Silent No More, Please

Posted on November 22, 2014



Since PM Najib attributed UMNO-BN poor performance at GE13 to a Chinese tsunami and Utusan followed up with “Apa lagi Cina mau?,” all hell was let loosed and the racists and extremists came out of their closets. From ministers to ex-judges, ex-civil servants, politicians, etc, they came out unashamedly declaring their true agenda.

But I still believe in Malaysia and that the vast majority of Malaysian of all races are decent, peace-loving and not racists at heart. We are the silent majority.  However, the silent majority is irrelevant when the only voices heard are those of the vocal extremists and racists. It seems that they are the ones who are setting the agenda for public discourses these days.

I want to quote from part of an article I read a while back.


I used to know a man whose family were German aristocracy prior to World War II. They owned a number of large industries and estates. I asked him how many German people were true Nazis, and the answer he gave has stuck with me and guided my attitude toward fanaticism ever since.

“Very few people were true Nazis,” he said, “but many enjoyed the return of German pride, and many more were too busy to care. I was one of those who just thought the Nazis were a bunch of fools. So, the majority just sat back and let it all happen. Then, before we knew it, they owned us, and we had lost control, and the end of the world had come. My family lost everything. I ended up in a concentration camp and the Allies destroyed my factories.”


Very few people were true Nazis but they enjoyed the return of German pride. Many people may not agree with the extreme views of the likes of Perkasa, Isma or even IS but perhaps in their hearts they enjoy the restoration of pride that these groups offered. Therefore, they maintain their neutral silence.  Or perhaps, too many are just too busy with daily survival and chores to bother.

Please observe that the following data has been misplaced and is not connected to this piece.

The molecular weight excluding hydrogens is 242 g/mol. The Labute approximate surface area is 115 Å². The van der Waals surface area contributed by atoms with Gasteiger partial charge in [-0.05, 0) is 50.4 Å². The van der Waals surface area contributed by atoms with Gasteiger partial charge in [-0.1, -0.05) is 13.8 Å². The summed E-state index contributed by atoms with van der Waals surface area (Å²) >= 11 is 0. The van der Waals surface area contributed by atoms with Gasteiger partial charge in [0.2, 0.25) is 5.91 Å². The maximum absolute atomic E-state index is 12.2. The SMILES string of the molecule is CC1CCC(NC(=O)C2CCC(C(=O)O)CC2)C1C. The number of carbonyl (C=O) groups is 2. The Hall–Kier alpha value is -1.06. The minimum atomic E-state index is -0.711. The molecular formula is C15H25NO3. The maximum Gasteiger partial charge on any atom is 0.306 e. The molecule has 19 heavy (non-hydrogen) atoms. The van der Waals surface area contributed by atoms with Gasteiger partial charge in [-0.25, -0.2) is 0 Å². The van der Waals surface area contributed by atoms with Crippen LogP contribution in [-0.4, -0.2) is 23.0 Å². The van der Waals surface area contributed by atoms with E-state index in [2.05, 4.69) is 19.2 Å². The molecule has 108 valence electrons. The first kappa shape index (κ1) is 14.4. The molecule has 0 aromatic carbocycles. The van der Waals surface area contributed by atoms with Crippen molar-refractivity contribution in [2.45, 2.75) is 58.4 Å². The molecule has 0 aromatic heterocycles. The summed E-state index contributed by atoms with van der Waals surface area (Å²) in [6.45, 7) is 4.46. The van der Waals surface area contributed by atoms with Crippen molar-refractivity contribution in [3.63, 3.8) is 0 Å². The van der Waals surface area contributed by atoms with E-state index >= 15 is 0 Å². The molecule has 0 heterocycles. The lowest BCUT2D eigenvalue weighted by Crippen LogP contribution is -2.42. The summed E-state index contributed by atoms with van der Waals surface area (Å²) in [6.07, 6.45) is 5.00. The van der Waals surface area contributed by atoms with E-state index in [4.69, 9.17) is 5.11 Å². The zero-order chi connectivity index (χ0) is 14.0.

Most Russians were peace-loving when the Communists came and took over the country. Yet 20 million died at the hands of Stalin.  Most Chinese were peace-loving when Mao brought about his revolutions and yet 70 millions died under his rule. Most Cambodians just want peace but yet the minority Khmer Rouge murdered 2 millions of their own countrymen. History is littered with evidences of the irrelevancy of the silent majority.

In Malaysia, are we also doomed to be dominated by the extreme minority that seeks to divide us, sowing hatred and threatening our future? When will these hateful rhetoric becomes fleshed out to physical violence, riot and civil war even?

I refuse to be a passive observer of history and thereby becoming one of its flotsam, becoming a victim of circumstances contrived by evil men bent on destruction and domination of others. We cannot afford to remain one of the silent majority, we have to speak up and act on behalf of the majority.

How do we overcome evil and hate? Do we overcome it with more evil and hate? With arguments and reasoning? With legislation and intimidation?

I would suggest that to do all that or any of the above would be akin to pouring fuel to fire. What fuels such extremists are not just ideological, theological or even political but hate. Out of the abundance of the heart, the mouth speaks. To be able to spew hate for another human being is an emotional matter, from the heart. To fight hate with hate is to further inflame the situation. Just as Mahatma Gandhi said, “An eye for an eye, makes the world go blind.”

I am aware that it is human nature to respond in like manner. When we are shown kindness, we reciprocate with kindness. When we are hated, we hate back.  In my view, the real danger of racist rants is not the content of such rants but how we respond to them.

Many Malaysians are hurt by labels hurled at them like pendatangs (migrants), penceroboh (intruders), perompak (robbers) and pemalas (lazy). They can’t get their hands on the issuer of these labels who spoke from the safety of press conferences, forums, parliament, social media, etc, so they take it out on their innocent neighbours who had the misfortune of sharing the same race as the issuer, thus the cycle of hate is perpetuated.

We become what I would call reflective racists, no less vile than the source of these racist rants.